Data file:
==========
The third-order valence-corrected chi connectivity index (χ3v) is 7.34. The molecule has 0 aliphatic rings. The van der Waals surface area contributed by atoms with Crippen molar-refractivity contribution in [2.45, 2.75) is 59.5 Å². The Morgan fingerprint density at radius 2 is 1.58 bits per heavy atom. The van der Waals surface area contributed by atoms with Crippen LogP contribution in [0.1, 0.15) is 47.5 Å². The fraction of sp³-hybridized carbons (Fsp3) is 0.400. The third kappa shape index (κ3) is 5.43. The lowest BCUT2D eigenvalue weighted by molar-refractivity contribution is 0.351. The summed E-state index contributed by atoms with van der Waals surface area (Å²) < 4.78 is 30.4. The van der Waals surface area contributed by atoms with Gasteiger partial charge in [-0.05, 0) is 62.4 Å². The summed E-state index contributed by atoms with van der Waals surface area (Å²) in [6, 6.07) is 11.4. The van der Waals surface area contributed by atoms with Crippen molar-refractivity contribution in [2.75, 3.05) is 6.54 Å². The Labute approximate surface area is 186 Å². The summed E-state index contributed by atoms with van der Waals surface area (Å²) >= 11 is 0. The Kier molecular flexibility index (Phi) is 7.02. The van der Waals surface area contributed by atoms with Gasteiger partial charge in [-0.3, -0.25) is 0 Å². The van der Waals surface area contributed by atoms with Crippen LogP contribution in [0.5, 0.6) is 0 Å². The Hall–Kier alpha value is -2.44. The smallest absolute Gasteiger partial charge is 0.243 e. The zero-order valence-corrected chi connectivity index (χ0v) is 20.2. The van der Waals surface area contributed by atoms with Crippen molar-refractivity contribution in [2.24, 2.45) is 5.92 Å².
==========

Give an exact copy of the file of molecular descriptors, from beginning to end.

The third-order valence-corrected chi connectivity index (χ3v) is 7.34. The molecule has 0 aliphatic rings. The van der Waals surface area contributed by atoms with Crippen molar-refractivity contribution in [2.45, 2.75) is 59.5 Å². The Morgan fingerprint density at radius 2 is 1.58 bits per heavy atom. The van der Waals surface area contributed by atoms with Crippen LogP contribution in [0.1, 0.15) is 47.5 Å². The fraction of sp³-hybridized carbons (Fsp3) is 0.400. The third kappa shape index (κ3) is 5.43. The lowest BCUT2D eigenvalue weighted by molar-refractivity contribution is 0.351. The summed E-state index contributed by atoms with van der Waals surface area (Å²) < 4.78 is 30.4. The van der Waals surface area contributed by atoms with Gasteiger partial charge in [-0.05, 0) is 62.4 Å². The summed E-state index contributed by atoms with van der Waals surface area (Å²) in [6, 6.07) is 11.4. The van der Waals surface area contributed by atoms with Crippen molar-refractivity contribution in [2.75, 3.05) is 6.54 Å². The Labute approximate surface area is 186 Å². The summed E-state index contributed by atoms with van der Waals surface area (Å²) >= 11 is 0. The Kier molecular flexibility index (Phi) is 7.02. The van der Waals surface area contributed by atoms with Gasteiger partial charge in [-0.3, -0.25) is 0 Å². The van der Waals surface area contributed by atoms with Crippen LogP contribution in [0.5, 0.6) is 0 Å². The Hall–Kier alpha value is -2.44. The smallest absolute Gasteiger partial charge is 0.243 e. The zero-order valence-corrected chi connectivity index (χ0v) is 20.2. The van der Waals surface area contributed by atoms with Crippen molar-refractivity contribution in [2.24, 2.45) is 5.92 Å².